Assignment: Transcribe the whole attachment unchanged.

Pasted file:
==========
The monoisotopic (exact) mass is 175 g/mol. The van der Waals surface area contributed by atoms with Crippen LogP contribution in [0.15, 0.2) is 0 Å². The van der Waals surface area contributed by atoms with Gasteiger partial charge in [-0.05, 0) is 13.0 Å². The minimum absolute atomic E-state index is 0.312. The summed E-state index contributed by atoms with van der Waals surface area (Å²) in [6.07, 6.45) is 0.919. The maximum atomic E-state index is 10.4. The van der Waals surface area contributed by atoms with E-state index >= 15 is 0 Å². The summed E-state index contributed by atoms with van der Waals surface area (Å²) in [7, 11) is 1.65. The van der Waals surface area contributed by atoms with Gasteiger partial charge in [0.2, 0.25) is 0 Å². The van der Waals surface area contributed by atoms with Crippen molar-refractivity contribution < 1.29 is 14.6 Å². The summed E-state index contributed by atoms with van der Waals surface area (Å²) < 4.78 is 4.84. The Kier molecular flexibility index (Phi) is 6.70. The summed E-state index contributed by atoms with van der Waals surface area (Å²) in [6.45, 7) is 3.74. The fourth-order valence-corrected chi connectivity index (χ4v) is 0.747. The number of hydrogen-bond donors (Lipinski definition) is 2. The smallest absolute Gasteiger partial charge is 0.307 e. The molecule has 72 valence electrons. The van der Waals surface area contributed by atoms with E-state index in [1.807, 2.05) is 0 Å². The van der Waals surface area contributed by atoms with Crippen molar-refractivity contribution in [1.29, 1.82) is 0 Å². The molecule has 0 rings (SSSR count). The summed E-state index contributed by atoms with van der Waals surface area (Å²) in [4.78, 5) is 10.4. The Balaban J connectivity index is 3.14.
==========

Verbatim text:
The monoisotopic (exact) mass is 175 g/mol. The van der Waals surface area contributed by atoms with Crippen LogP contribution in [0.15, 0.2) is 0 Å². The van der Waals surface area contributed by atoms with Gasteiger partial charge in [-0.05, 0) is 13.0 Å². The minimum absolute atomic E-state index is 0.312. The summed E-state index contributed by atoms with van der Waals surface area (Å²) in [6.07, 6.45) is 0.919. The maximum atomic E-state index is 10.4. The van der Waals surface area contributed by atoms with E-state index >= 15 is 0 Å². The summed E-state index contributed by atoms with van der Waals surface area (Å²) in [7, 11) is 1.65. The van der Waals surface area contributed by atoms with Gasteiger partial charge in [0.2, 0.25) is 0 Å². The van der Waals surface area contributed by atoms with Crippen molar-refractivity contribution < 1.29 is 14.6 Å². The summed E-state index contributed by atoms with van der Waals surface area (Å²) < 4.78 is 4.84. The Kier molecular flexibility index (Phi) is 6.70. The summed E-state index contributed by atoms with van der Waals surface area (Å²) in [6.45, 7) is 3.74. The fourth-order valence-corrected chi connectivity index (χ4v) is 0.747. The number of hydrogen-bond donors (Lipinski definition) is 2. The smallest absolute Gasteiger partial charge is 0.307 e. The molecule has 72 valence electrons. The van der Waals surface area contributed by atoms with E-state index in [1.807, 2.05) is 0 Å². The van der Waals surface area contributed by atoms with Crippen molar-refractivity contribution in [1.29, 1.82) is 0 Å². The molecule has 0 rings (SSSR count). The summed E-state index contributed by atoms with van der Waals surface area (Å²) in [4.78, 5) is 10.4. The Balaban J connectivity index is 3.14.